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Social Security / Healthcare / Other Required Benefits in France

1. Legal Framework

French social protection is organized in four levels:

  • Social Security which provides the basic risk cover “illness / maternity / disability / death”, “occupational accidents / occupational diseases”, “elderly” and “family.” It is composed of various schemes involving the insured according to their professional activities.
  • Complementary plans which provide additional coverage to the risks covered by Social Security. Some are mandatory (supplementary pension for private sector employees) and other optional (mutual health organizations, insurance companies, pension funds).
  • UNEDIC (National Employment Union Industry and Commerce), which administers the unemployment insurance program.
  • State welfare, which provides support to the poorest.

2. Required Contributions

Social Security is mainly financed through Social Security contributions:

  • The contribution is based on the basic salary paid (mainly indemnities, premiums, and monetary advantages, as well as tips, and under certain conditions benefits in-kind;
  • The rate fixed by decree, with a portion paid by the employer and the other portion by the employee (“gross salary” is the total wages with deduction of employer contributions; “net salary” is the gross salary reduced employee contributions);
  • The employer pays all due contributions to the administrative body;
  • The average employer contribution can account for as much as 45% of the gross salary of the employee, whereas the employee contribution may only count for as much as 20%.

3. Required Maternity/Sickness/Disability/Annual Leaves

The French law provides for a basic minimum indemnity and protection of employees. Quite often, collective bargaining agreements provide for additional protection or allowances.

i. Maternity leave

The pregnant employee benefits from a maternity leave during the period, which is around the expected date of childbirth (there is a prenatal leave and postnatal leave). Its duration is variable, depending on the number of unborn children or already at charge (from 16 to 46 weeks). The Social Security Daily Allowance varies in function of the salary (from EUR 9.27 to EUR 83.58).

ii. Sick leave

Where the employee is out of work for sickness, subject to compliance with certain formalities (notably for the employee to submit, within 48 hours, the sick slip to the Social Security office and the employer) and satisfies the requirements, the employee is entitled to receive a daily allowance during his leave, after a three-day waiting period. This allowance will be directly paid to the employer in case of subrogation.

The daily allowance paid for sick leave is 50% of the basic daily wage (on average, the Social Security Daily Indemnity is of EUR 43.40). After 30 days of sick leave, the daily allowance is increased to 66.66% of the basic daily wage, if the employee has at least three children. After 3 months, the daily allowance will be re-evaluated.

iii. Disability

If an employee is recognized invalid (work capacity and gain is reduced by at least 2/3 as a result of an accident or a non-occupational disease) the employee can obtain the payment of a pension disability to compensate for lost wages, by filling a demand before the CPAM (French Health Insurance).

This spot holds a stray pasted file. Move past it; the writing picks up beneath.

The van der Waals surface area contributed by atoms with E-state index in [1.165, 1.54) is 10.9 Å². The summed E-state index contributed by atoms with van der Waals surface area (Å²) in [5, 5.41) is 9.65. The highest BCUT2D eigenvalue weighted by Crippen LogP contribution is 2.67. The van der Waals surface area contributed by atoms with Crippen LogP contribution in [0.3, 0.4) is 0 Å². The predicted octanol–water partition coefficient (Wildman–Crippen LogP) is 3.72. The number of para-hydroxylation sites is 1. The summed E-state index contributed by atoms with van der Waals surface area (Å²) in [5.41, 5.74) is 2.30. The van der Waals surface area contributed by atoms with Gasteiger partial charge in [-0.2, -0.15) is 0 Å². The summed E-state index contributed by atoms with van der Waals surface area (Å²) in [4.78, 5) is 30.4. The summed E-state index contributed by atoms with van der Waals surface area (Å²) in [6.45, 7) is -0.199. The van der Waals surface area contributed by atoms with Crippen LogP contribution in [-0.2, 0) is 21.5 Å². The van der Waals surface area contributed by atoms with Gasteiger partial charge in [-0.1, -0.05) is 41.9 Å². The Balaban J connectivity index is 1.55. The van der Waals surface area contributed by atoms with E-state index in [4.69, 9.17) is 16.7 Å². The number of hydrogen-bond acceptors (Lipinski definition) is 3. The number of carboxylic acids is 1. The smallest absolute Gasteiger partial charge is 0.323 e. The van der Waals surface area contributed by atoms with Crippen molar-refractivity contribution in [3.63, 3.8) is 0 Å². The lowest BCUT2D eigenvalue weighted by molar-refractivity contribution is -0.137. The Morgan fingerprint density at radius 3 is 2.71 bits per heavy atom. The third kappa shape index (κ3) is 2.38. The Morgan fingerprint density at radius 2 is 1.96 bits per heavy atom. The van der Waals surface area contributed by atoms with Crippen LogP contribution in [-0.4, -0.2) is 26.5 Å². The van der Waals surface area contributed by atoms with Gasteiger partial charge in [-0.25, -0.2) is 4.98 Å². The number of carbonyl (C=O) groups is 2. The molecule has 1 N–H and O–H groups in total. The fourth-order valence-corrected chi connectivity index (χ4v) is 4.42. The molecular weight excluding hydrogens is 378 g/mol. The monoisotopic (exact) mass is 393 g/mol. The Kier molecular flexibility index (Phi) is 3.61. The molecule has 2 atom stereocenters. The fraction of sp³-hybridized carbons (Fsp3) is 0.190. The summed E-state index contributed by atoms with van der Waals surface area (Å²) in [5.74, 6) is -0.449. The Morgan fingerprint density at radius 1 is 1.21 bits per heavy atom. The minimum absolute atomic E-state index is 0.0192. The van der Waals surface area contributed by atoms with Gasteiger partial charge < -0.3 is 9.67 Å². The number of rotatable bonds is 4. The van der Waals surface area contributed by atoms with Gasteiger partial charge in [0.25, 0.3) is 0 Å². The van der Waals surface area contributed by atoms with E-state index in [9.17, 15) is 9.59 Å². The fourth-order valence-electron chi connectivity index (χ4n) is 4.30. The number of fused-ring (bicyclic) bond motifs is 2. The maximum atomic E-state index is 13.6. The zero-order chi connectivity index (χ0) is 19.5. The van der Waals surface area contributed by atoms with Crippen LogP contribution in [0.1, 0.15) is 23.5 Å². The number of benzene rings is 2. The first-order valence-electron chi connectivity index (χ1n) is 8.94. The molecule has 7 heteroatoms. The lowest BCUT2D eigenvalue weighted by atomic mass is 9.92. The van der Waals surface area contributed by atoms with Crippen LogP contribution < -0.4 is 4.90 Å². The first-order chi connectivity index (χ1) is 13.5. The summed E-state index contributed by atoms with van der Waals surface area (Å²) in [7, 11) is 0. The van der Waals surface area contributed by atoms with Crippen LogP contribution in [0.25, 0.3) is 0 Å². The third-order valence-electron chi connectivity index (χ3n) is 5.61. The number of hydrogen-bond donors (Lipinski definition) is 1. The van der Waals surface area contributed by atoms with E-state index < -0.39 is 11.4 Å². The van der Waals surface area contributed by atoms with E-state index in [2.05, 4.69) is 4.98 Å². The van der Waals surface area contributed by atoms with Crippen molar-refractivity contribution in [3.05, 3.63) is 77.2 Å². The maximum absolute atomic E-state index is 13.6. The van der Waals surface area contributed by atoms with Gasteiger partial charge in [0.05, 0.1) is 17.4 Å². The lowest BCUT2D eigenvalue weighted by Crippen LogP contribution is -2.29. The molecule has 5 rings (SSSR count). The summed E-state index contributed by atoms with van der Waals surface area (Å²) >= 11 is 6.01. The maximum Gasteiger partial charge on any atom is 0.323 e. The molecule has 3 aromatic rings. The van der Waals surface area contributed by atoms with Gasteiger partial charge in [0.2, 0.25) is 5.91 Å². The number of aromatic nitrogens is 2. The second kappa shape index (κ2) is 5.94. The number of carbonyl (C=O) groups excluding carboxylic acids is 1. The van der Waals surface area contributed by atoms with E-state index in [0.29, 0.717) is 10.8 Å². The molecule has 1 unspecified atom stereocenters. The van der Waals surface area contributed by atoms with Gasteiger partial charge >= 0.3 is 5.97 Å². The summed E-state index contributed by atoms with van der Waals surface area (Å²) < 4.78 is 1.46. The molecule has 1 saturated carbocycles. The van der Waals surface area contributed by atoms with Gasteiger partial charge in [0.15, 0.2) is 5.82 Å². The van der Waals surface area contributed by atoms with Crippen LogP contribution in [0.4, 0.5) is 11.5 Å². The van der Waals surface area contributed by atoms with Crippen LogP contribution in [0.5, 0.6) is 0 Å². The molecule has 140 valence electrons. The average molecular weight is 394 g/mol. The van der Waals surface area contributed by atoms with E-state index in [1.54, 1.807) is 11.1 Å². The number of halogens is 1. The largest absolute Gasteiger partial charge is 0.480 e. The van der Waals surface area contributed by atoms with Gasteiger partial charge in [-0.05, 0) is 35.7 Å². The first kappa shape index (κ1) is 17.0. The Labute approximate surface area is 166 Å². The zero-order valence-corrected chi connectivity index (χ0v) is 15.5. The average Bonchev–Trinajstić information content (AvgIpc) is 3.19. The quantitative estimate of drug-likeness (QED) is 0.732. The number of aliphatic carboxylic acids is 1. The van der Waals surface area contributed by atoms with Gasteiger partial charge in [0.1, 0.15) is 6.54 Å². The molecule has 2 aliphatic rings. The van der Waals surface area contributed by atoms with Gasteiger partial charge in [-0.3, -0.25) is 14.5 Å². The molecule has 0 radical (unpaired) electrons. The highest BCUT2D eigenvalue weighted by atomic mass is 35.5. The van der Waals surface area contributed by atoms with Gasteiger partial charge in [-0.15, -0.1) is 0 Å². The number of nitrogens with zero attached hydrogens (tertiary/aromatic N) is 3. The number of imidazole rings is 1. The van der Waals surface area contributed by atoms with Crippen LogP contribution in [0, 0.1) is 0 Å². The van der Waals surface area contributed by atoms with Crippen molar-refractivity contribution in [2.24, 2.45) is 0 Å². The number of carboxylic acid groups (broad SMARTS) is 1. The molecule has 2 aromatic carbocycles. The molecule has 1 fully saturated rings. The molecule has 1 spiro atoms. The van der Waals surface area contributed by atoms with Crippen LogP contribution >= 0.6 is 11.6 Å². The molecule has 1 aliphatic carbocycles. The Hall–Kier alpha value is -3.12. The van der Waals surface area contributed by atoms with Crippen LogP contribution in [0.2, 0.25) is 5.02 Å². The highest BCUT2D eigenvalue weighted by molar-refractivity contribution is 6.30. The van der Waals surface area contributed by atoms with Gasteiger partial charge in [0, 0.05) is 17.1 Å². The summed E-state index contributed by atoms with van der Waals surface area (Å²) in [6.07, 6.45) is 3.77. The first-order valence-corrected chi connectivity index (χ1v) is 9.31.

Invalids are classified into three categories, depending on their level of disability, by the medical officer of the primary health insurance fund (CPAM) and the amount of the disability pension received will depend on the category the person is in, as the determining of a category is not definitive and may evolve.

iv. Annual leave

Every employee is entitled to paid vacations by his employer, regardless his age, seniority or type of contract (indefinite-term or fixed-term). The duration of paid vacations varies according to the acquired rights (legally 2.5 days of paid vacation per month, unless more favourable collective bargaining agreement provisions apply). The vacation dates are subject to the agreement of the employer.

4. Mandatory and Typically Provided Pensions

The French retirement pension system of employees is structured into three components; the first two are mandatory, hence, contributions are imposed on employees and employers, while the third is optional:

Basic retirement pension:

The characteristic of the basic diets is that they are extremely fragmented. They number thirty-six structured around the professional status of their contributors (private sector, agriculture, civil servants, independent …) or a particular occupational category (SNCF, RATP, ministers of religion …). For employees of the private sector, the fund is the National Elderly Insurance Fund (CNAV) and the largest pension fund.

Complementary retirement pension:

For employees and managers covered for their basic pension of national pensions’ fund, the complementary pension is managed by two entities:

  • For executives – General Association of supplementary pension institutions of executives (AGIRC);
  • For all employees – Association of supplementary pension schemes (ARRCO).

An agreement signed in October 2015 provides for the creation in 2019 of a unified complementary regime.

Additional pension:

Based on the principle of capitalization by the employee, who saves for retirement, the additional pension is fairly marginal in terms of membership. It can be implemented by a company or individually. When implemented by the employee, it is primarily of savings products such as life insurance, the popular retirement savings plan (PERP) or “Madelin contracts” for non-salaried workers.

For more information on these articles or any other issues involving labour and employment matters in France, please contact Joël Grangé, Partner at Flichy Grangé Avocats (www.flichygrange.com) at grange@flichy.com
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